Also known as ‘CIT’, the critical incident technique involves assessment through story telling. A psychologist would ask a series of questions to provoke their respondents to share their experiences with a particular subject or event. This is a form of qualitative data collection that works to quantify the results into meaningful categories. This technique is often employed to monitor and explore the effects of events on employees to document and, ultimately, improve upon the situation or level of care being provided. Occupations that are particularly stressful or involve responding to disturbing events of scenes. First responders like police officers, fire fighters, and paramedics are likely to experience a critical incident assessment several times throughout their careers.

Critical Incident Assessment Technique

A critical assessment involves, at the simplest level, story-telling. During the assessment, responders are asked to share their experience of a particular event or situation. Most often, during these assessments, the responders are asked to describe a challenging or disturbing situation in as much detail as possible. Once the story has been told, the next portion of the assessment involves the respondents sharing how they reacted to the experience and its outcome. Feelings and perceptions are important as they provide insights into the responses of individuals to certain situations, and that information is used to integrate a system of checks and balances that can potentially improve a system or experience for future individuals in that same experience.

When revelations from critical assessments are put into practice and effective solutions are implemented, the critical incident assessment is considered successful; when the outcome does not produce any viable information that can be put into practice, the assessment is deemed unsuccessful. The objective of any critical incident assessment is to learn from the incident so that objectives of improvement can be met.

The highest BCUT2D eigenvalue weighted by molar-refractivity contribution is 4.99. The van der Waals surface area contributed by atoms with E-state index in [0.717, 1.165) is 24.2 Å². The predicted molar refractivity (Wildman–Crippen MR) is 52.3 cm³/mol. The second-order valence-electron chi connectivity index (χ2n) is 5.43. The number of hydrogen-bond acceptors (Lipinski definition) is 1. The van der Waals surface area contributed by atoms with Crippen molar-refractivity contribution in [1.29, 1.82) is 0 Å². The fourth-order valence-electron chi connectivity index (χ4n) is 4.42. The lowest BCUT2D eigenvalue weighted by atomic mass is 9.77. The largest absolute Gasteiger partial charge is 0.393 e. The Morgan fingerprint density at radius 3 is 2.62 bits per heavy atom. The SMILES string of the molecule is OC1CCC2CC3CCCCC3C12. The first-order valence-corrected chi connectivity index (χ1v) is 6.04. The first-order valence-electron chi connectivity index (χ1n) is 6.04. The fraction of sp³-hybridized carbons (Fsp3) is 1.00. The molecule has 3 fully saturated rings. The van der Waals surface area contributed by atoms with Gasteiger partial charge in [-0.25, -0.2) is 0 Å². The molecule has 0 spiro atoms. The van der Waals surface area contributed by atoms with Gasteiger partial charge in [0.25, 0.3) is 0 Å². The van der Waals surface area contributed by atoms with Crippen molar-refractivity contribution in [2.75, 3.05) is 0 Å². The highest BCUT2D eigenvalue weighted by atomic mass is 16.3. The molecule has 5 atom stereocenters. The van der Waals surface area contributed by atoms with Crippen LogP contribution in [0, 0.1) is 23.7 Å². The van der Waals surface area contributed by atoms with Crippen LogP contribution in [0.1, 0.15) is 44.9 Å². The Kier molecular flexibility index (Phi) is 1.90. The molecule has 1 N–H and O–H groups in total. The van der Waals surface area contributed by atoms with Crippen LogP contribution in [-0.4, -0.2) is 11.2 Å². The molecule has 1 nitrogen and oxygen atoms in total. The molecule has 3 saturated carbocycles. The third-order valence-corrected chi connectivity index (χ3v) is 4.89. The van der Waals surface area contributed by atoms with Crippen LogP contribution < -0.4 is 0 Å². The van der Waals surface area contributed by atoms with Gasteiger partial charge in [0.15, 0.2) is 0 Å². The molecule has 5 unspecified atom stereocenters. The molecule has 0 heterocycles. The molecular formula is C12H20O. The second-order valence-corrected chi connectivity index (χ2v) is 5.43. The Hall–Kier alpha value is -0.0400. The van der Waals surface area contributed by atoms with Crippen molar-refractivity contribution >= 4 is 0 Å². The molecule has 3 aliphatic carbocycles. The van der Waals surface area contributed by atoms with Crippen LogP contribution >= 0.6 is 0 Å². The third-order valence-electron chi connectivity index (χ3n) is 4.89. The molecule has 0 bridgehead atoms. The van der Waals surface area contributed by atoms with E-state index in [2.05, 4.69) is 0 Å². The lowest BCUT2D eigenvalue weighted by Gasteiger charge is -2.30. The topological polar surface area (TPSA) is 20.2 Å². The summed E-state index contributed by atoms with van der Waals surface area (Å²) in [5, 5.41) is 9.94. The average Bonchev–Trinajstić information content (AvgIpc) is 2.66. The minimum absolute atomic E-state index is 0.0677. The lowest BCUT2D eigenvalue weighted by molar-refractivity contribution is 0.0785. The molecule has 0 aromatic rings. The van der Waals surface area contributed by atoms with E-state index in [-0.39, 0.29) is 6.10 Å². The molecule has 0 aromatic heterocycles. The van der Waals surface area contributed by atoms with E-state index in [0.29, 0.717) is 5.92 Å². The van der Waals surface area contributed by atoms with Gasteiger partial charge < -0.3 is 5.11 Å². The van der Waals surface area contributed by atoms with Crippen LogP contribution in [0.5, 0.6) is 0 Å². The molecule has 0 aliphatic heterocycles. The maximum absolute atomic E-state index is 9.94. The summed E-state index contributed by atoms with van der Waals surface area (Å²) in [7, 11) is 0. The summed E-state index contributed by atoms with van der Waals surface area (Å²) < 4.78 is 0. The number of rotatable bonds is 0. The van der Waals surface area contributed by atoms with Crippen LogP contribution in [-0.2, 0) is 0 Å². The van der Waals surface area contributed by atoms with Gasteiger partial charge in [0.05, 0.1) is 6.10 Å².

Advantages and Disadvantages of the Critical Incident Technique

The main advantage of the critical incident technique is that it is easy to administer. After all, story-telling is not costly, nor is the process of recording the stories to glean lessons and pertinent information. Many people enjoy the cathartic properties of sharing their stories, and gaining insights into a critical situation is a positive outcome. One of the main disadvantages of the critical incident technique is that not everyone enjoys sharing. Some people are closed off and find it traumatizing to relive difficult situations through story-telling. Another disadvantage is the non-reliability of memory and perception. Of course, a person’s perception of an event does not always equal authenticity, and memory can be a fickle thing that does not always product accurate results.

Leave a Reply

Your email address will not be published. Required fields are marked *

You may use these HTML tags and attributes:

<a href="" title=""> <abbr title=""> <acronym title=""> <b> <blockquote cite=""> <cite> <code> <del datetime=""> <em> <i> <q cite=""> <s> <strike> <strong>